Ride the Wave

Ever noticed how you can be hungry and then get busy with something and before you know it an hour has passed?

And you’re not hungry!

Where did the hunger go?

Unlike a craving, hunger is not constant. 

It comes and goes. Like a wave. Rising and then falling away.

When hunger hits, just remember that it’s a wave. It will pass if you ride it out.

Be comfortable with being uncomfortable

Most people don’t like the feeling of hunger. 

But it helps if you can understand that it is just a feeling, like any other feeling.

It doesn’t have to be negative.

In fact, it is a positive feeling because it means that your body is doing exactly what it’s supposed to do.

And it means that you are burning fat instead of storing fat. 

You don’t have to like hunger, but if you can at least be at peace with it, your fasting journey will be a much happier one.

Enjoy fasting liquids

Water is of course important. Thirst can also sometimes masquerade as hunger.

But you can also try other fasting approved liquids such as tea and coffee, or even sips of bone broth.

Have you tried our fasting tea yet? It’s specifically designed to support your fast!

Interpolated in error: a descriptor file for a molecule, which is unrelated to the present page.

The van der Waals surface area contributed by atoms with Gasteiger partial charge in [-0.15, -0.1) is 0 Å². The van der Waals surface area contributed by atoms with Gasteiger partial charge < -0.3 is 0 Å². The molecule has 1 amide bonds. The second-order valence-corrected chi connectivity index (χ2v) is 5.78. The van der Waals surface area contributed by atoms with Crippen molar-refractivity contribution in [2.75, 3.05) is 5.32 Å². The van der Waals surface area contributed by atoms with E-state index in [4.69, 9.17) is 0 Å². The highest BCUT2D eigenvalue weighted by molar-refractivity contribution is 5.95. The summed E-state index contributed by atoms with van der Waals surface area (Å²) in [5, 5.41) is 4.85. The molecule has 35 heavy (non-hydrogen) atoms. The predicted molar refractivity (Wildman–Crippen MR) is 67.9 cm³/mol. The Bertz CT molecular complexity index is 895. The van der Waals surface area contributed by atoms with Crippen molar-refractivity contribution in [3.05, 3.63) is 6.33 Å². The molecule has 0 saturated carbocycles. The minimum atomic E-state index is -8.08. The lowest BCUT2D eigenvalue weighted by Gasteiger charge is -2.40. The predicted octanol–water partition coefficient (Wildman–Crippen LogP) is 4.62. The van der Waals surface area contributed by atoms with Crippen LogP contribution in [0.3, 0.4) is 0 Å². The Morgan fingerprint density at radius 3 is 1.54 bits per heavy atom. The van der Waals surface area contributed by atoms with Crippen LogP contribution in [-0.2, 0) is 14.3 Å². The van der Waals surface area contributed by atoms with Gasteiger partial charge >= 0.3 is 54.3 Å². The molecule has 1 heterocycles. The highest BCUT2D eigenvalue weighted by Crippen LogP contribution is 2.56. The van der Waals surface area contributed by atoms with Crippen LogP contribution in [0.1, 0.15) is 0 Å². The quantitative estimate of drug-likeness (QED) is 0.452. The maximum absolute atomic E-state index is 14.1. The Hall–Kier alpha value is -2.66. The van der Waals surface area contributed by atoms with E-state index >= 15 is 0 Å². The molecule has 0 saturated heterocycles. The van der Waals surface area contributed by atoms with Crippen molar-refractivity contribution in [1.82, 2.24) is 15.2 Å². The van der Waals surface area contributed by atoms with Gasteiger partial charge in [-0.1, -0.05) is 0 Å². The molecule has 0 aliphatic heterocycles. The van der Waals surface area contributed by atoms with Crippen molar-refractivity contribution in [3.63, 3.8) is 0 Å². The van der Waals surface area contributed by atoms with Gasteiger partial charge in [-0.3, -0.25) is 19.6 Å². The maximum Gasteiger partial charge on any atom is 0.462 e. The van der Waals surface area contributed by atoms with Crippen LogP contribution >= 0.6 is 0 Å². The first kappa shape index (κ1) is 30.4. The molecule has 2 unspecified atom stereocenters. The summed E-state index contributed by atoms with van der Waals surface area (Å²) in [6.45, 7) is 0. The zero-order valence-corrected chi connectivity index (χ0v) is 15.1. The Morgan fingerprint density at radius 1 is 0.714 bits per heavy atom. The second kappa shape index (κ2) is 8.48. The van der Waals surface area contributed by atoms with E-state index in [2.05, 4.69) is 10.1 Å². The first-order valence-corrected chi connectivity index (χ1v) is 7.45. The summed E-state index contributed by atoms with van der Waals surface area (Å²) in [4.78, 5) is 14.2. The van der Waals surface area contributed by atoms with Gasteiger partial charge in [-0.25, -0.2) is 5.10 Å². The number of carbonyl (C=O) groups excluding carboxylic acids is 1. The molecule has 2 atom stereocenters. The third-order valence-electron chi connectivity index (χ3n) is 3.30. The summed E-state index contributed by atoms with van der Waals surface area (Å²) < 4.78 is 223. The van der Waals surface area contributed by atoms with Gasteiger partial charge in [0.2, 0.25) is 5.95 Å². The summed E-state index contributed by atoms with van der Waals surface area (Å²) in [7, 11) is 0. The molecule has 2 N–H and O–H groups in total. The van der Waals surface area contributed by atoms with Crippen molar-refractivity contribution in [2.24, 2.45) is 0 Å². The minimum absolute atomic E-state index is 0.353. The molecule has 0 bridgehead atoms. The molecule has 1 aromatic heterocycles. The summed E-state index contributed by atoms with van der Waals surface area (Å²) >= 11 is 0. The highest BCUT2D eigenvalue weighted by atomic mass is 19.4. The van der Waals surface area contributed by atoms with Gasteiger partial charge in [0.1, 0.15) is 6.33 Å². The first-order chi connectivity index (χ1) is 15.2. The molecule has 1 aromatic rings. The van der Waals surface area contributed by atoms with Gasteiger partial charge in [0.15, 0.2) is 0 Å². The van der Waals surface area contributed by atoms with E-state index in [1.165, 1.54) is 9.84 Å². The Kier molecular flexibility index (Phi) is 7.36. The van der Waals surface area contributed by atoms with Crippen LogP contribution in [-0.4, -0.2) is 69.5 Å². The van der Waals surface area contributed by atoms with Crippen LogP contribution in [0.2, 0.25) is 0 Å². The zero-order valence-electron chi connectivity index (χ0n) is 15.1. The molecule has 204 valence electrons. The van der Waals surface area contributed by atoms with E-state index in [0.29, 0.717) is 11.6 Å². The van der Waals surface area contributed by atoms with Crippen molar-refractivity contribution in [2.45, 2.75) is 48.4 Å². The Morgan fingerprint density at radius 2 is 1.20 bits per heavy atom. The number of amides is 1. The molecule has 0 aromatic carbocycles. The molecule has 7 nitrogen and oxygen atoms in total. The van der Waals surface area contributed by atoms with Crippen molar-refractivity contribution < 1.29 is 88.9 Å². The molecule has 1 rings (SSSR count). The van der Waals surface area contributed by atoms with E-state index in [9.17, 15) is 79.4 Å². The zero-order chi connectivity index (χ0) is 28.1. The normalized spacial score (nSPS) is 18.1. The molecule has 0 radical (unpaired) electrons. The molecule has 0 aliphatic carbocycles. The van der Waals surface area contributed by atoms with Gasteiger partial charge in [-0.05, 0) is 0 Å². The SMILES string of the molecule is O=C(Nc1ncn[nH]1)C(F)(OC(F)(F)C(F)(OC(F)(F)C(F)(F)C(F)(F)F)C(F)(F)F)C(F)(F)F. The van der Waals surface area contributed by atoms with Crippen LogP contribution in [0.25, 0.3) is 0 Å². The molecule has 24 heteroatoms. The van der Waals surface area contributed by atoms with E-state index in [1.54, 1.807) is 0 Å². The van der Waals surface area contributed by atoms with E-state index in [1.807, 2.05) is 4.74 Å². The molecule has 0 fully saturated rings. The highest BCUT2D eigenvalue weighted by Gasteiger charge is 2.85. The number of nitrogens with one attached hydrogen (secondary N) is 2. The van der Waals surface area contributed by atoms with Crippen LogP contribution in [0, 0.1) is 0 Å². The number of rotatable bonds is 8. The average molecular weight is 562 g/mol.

Take your electrolytes!

Same as with hydration, sometimes what we think is hunger is really a need for electrolytes. 

Your body needs something and it’s trying to tell you that, but you’re mistaking it for hunger. 

You need sodium, magnesium, and potassium during a fast. Getting those in daily makes the fast so much easier. 

Try some fat

A little fat won’t break your fast (if fasting for weight loss)  and it can soothe your hunger pains.

Try a pat or two of butter, or some heavy cream. 

For a special treat, make some brown butter bites! 

It’s yummy and will not break your fast. There are lots of youtube videos on how to make it. 

Solutions for Cravings

Know your triggers and make a plan

If you can recognize your triggers, you can plan for them.

Next time you have a craving, make some observations.

Was something stressful happening right before the craving hit?

What were you thinking about? What were you doing? Were you bored? Worried?

Make a note of that trigger and then make a plan for what you can do next time it happens. 

And when it does happen, put your plan into action ASAP.